[14] 18 U.S.C. § 2251(b); United States v. Crain, 877 F.3d 637 (5th Cir. 2017)

[15] United States v. Tidwell, 917 F.2d 1305 (6th Cir. 1990) (unpublished);United States v. Bowers, 594 F.3d 522 (6th Cir. 2010); Gonzales v. Raich, 545 U.S. 1, 125 S. Ct. 2195, 162 L. Ed. 2d 1 (2005)

[16] United States v. Dornhofer, 859 F.2d 1195 (4th Cir. 1988); United States v. Matthews, 209 F.3d 338 (4th Cir. 2000)

[17] United States v. Dornhofer, 859 F.2d 1195 (4th Cir. 1988); United States v. Matthews, 209 F.3d 338 (4th Cir. 2000)

CACHE

There is some gray area regarding whether images stored on a computer’s cache qualify as possession, so such instances are usually determined on a case-by-case basis based on whether the defendant knew of the cache’s existence or how computers store information. The Eighth and Tenth Circuits clarify that the presence of child pornography images in a computer’s temporary cache file, absent other evidence, is not sufficient to establish the defendant’s knowing possession of the images. Therefore, one cannot be guilty of possession for simply having viewed an image on a website without purposefully saving or downloading the image.[18] Similarly, The Ninth Circuit ruled that a defendant who was not a sophisticated computer user, did not try to access cache files, and did not know of the existence of cache files did not knowingly possess the material.[19]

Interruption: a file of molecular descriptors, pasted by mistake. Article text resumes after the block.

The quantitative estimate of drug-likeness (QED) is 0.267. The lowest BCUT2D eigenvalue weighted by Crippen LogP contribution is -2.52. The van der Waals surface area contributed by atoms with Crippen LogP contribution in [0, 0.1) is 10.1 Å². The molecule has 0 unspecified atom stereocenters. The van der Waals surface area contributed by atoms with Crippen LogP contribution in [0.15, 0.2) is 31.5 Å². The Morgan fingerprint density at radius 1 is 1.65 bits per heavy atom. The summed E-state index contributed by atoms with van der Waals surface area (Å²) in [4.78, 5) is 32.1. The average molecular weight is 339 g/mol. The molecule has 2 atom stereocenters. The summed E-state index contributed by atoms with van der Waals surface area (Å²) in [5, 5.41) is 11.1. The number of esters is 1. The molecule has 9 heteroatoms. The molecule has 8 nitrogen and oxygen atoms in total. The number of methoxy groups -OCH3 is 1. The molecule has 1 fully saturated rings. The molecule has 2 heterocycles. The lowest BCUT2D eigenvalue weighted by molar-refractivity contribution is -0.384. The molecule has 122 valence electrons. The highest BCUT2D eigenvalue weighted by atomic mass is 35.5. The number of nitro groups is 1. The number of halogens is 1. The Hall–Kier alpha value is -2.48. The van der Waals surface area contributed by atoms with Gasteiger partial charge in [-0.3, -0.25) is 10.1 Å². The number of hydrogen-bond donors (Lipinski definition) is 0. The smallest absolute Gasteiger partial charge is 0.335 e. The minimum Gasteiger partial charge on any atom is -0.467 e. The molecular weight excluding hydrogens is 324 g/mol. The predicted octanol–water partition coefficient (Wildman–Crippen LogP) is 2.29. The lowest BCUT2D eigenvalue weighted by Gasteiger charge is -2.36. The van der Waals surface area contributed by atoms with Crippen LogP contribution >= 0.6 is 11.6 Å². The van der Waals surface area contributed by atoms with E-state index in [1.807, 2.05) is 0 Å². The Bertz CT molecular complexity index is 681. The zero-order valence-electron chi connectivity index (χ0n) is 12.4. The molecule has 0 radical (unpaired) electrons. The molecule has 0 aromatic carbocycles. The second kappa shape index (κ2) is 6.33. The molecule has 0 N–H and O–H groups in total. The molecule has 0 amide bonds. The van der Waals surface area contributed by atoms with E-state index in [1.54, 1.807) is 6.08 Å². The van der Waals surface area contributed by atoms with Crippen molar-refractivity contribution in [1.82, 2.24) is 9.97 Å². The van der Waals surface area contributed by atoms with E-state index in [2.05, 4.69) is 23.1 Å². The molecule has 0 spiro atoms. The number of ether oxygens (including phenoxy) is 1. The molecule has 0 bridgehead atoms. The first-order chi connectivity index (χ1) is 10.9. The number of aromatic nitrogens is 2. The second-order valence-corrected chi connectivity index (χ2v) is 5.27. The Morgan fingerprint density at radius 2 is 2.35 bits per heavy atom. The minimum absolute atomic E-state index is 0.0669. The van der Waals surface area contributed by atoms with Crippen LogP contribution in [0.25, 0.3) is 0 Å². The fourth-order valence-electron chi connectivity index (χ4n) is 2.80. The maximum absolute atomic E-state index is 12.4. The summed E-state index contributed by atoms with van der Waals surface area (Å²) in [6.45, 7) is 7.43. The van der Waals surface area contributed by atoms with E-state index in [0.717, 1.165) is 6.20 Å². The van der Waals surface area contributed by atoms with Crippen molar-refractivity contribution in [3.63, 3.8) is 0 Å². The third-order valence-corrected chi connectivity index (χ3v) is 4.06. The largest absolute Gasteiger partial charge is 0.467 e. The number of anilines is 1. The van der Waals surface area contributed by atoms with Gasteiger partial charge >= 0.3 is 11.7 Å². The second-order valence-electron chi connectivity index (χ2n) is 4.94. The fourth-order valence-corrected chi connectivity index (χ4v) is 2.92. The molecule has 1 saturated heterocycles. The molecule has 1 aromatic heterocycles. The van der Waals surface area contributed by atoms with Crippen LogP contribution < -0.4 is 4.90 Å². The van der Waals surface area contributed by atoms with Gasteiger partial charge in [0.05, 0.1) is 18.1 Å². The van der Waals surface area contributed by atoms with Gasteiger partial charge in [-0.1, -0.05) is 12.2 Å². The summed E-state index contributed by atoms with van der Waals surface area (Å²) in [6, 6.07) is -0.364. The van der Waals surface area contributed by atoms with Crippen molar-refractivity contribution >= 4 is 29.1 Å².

On the other hand, a defendant who accessed images in his cache was sufficient to find that he possessed them.[20] The Tenth Circuit similarly moved to convict when the evidence supported the finding that the defendant continued to view child pornography whilst aware that the images were automatically stored in cache files under his control.[21]

[18] United States v. Stulock, 308 F.3d 922 (8th Cir. 2002); United States v. Dobbs, 629 F.3d 1199 (10th Cir. 2011)

[19] United States v. Kuchinski, 469 F.3d 853 (9th Cir. 2006)

[20] United States v. Romm, 455 F.3d 990, 998 (9th Cir. 2006)

[21] United States v. Tucker, 305 F.3d 1193 (10th Cir. 2002)

SEXUALLY EXPLICIT CONDUCT

See the Common Terms section here.

CHILD PORNOGRAPHY

See the Common Terms section here.

INTERSTATE / FOREIGN COMMERCE

Under the Commerce Clause, the Federal Government has jurisdiction over § 2252(a)(4)(B) and § 2252A(a)(5)(B) cases if the visual depictions or materials used to produce them were involved in commerce between states or with foreign countries.

18 U.S.C. § 10 maintains that “interstate commerce” includes commerce between one State, Territory, Possession, or the District of Columbia and another State, Territory, Possession, or the District of Columbia. The term “foreign commerce” includes commerce with a foreign country.